Here at Enough, we often swap emails with interesting articles and feature stories that we come across in our favorite publications and on our favorite websites. We wanted to share some of these stories with you as part of our effort to keep you up to date on what you need to know in the world of anti-genocide and crimes against humanity work.
Desmond Tutu, the former Anglican Archbishop of Cape Town and Nobel Peace Prize winner called on African nations yesterday not to leave the International Criminal Court. While members of the African Union were meeting in Addis Ababa on Thursday to discuss withdrawal from the ICC, Tutu reminded these African leaders of the important role the Court plays in holding accountable perpetrators of violence. He counters the argument that the ICC is racist by stating that, due to its membership and leadership, the Court is “very clearly an African court,” and notes that leaving the ICC “would be a tragedy for Africa.”
Congolese doctor Denis Mukwege, founder and Medical Director of Panzi Hospital in Bukavu, South Kivu was a top contender for this year’s Nobel Peace Prize. Dr. Mukwege founded this clinic for women in 1998, and he estimates that more than 500,000 women have been victims of sexual violence over the course of the conflict. While he did not receive the Prize, his nomination drew attention from the international community to the conflict in Congo.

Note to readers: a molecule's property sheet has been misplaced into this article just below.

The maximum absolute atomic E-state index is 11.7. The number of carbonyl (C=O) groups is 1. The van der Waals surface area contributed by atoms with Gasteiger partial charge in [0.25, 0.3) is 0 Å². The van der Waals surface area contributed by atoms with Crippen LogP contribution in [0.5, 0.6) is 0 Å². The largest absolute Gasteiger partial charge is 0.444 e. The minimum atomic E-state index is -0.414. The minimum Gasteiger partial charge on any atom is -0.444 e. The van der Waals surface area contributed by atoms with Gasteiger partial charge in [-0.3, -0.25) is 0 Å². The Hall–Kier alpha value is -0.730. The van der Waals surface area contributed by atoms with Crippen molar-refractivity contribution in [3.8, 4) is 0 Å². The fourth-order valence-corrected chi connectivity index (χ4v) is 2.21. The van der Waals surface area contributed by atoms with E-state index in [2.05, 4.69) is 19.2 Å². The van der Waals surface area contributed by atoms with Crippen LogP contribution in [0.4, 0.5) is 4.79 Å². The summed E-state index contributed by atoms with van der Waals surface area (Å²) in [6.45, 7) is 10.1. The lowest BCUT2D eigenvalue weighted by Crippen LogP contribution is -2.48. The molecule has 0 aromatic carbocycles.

Protestors in Abyei delivered a letter this past Tuesday to the United Nations Interim Force for Abyei (UNIFSA) hoping to seize the attention of the international community in regards for their desire to vote this month. Khartoum and Juba have failed to reach a consensus on who will be able to participate in the referendum, but Abyei leaders state that, in line with the Hague’s statement in 2009, they plan to organize a unilateral vote to determine the future of the area.
For years, The Lord’s Resistance Army has brought violence and fear to Uganda, parts of the Congo, and the Central African Republic. David Okech was only 17 years old when he was forced to become a soldier in the LRA, and has recently spoken out to tell his story of survival.
“That is how the LRA works. They destroy everything that is valuable to you so you have no option. I was by myself. I felt alone. That is a powerful brainwashing for any child”
After witnessing countless brutal and senseless murders, Okech escaped. Arriving back to his childhood hometown, he found that no one trusted him and he was thus forced to move again. Eventually, Okech was able to go to University.
The government of South Sudan has identified education as one of its priorities in their development plan. Despite many roadblocks to achieving this goal, including internal insecurity, child marriage, a shortage of teachers, and an underdeveloped school infrastructure, South Sudan is committed to making education more accessible to girls. Currently, statistics show that only approximately 30% of secondary school students in South Sudan are girls, but President Kiir has reiterated his government’s commitment to ensure that all girls in South Sudan go to school.